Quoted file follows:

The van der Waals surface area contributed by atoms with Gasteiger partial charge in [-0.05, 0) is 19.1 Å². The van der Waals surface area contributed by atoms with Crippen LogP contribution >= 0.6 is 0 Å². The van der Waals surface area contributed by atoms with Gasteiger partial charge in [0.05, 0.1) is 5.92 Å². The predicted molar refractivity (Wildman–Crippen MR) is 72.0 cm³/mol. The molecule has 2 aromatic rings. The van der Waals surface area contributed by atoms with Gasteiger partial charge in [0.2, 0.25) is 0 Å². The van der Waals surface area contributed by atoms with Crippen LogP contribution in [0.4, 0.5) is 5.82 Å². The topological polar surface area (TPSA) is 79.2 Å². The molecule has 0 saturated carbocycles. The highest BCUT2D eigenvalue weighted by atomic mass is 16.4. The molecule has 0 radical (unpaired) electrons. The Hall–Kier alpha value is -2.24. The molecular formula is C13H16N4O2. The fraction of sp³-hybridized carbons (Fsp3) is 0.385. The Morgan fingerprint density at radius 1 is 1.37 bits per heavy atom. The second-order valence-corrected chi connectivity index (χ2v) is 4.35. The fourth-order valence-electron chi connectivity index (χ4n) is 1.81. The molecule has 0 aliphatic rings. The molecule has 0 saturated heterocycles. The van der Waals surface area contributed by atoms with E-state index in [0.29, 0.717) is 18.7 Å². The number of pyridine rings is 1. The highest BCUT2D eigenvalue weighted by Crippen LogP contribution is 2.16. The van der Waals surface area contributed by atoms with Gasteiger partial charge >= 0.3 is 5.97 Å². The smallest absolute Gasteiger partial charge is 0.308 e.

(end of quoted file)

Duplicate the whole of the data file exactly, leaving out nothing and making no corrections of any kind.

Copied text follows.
The van der Waals surface area contributed by atoms with Gasteiger partial charge in [-0.05, 0) is 19.1 Å². The van der Waals surface area contributed by atoms with Crippen LogP contribution >= 0.6 is 0 Å². The van der Waals surface area contributed by atoms with Gasteiger partial charge in [0.05, 0.1) is 5.92 Å². The predicted molar refractivity (Wildman–Crippen MR) is 72.0 cm³/mol. The molecule has 2 aromatic rings. The van der Waals surface area contributed by atoms with Gasteiger partial charge in [0.2, 0.25) is 0 Å². The van der Waals surface area contributed by atoms with Crippen LogP contribution in [0.4, 0.5) is 5.82 Å². The topological polar surface area (TPSA) is 79.2 Å². The molecule has 0 saturated carbocycles. The highest BCUT2D eigenvalue weighted by atomic mass is 16.4. The molecule has 0 radical (unpaired) electrons. The Hall–Kier alpha value is -2.24. The molecular formula is C13H16N4O2. The fraction of sp³-hybridized carbons (Fsp3) is 0.385. The Morgan fingerprint density at radius 1 is 1.37 bits per heavy atom. The second-order valence-corrected chi connectivity index (χ2v) is 4.35. The fourth-order valence-electron chi connectivity index (χ4n) is 1.81. The molecule has 0 aliphatic rings. The molecule has 0 saturated heterocycles. The van der Waals surface area contributed by atoms with E-state index in [0.29, 0.717) is 18.7 Å². The number of pyridine rings is 1. The highest BCUT2D eigenvalue weighted by Crippen LogP contribution is 2.16. The van der Waals surface area contributed by atoms with Gasteiger partial charge >= 0.3 is 5.97 Å². The smallest absolute Gasteiger partial charge is 0.308 e.